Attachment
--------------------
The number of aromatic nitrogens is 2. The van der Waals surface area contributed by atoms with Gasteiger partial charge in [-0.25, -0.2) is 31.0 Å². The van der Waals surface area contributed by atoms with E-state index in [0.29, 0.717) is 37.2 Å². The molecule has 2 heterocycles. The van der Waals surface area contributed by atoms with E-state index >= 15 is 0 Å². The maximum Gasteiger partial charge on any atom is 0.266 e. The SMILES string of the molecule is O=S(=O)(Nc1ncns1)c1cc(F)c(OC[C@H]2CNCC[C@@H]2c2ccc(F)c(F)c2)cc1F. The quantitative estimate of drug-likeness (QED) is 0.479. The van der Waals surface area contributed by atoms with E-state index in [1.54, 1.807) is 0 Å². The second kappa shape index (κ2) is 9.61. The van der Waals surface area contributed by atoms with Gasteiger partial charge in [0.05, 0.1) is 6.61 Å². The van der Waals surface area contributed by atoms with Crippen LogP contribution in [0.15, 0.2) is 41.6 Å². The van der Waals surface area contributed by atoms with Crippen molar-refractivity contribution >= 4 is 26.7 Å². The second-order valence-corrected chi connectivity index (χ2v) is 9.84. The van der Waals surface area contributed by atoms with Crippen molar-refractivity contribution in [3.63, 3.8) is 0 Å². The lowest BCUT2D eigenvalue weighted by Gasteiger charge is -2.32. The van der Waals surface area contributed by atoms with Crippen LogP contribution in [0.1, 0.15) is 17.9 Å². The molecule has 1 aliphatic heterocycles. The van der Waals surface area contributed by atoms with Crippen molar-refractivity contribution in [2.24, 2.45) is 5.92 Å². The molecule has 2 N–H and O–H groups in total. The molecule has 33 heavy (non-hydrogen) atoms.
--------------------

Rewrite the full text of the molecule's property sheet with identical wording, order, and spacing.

The number of aromatic nitrogens is 2. The van der Waals surface area contributed by atoms with Gasteiger partial charge in [-0.25, -0.2) is 31.0 Å². The van der Waals surface area contributed by atoms with E-state index in [0.29, 0.717) is 37.2 Å². The molecule has 2 heterocycles. The van der Waals surface area contributed by atoms with E-state index >= 15 is 0 Å². The maximum Gasteiger partial charge on any atom is 0.266 e. The SMILES string of the molecule is O=S(=O)(Nc1ncns1)c1cc(F)c(OC[C@H]2CNCC[C@@H]2c2ccc(F)c(F)c2)cc1F. The quantitative estimate of drug-likeness (QED) is 0.479. The van der Waals surface area contributed by atoms with E-state index in [1.54, 1.807) is 0 Å². The second kappa shape index (κ2) is 9.61. The van der Waals surface area contributed by atoms with Gasteiger partial charge in [0.05, 0.1) is 6.61 Å². The van der Waals surface area contributed by atoms with Crippen LogP contribution in [0.15, 0.2) is 41.6 Å². The van der Waals surface area contributed by atoms with Crippen molar-refractivity contribution >= 4 is 26.7 Å². The second-order valence-corrected chi connectivity index (χ2v) is 9.84. The van der Waals surface area contributed by atoms with Crippen molar-refractivity contribution in [3.63, 3.8) is 0 Å². The lowest BCUT2D eigenvalue weighted by Gasteiger charge is -2.32. The van der Waals surface area contributed by atoms with Crippen LogP contribution in [0.1, 0.15) is 17.9 Å². The molecule has 1 aliphatic heterocycles. The van der Waals surface area contributed by atoms with Crippen molar-refractivity contribution in [2.24, 2.45) is 5.92 Å². The molecule has 2 N–H and O–H groups in total. The molecule has 33 heavy (non-hydrogen) atoms.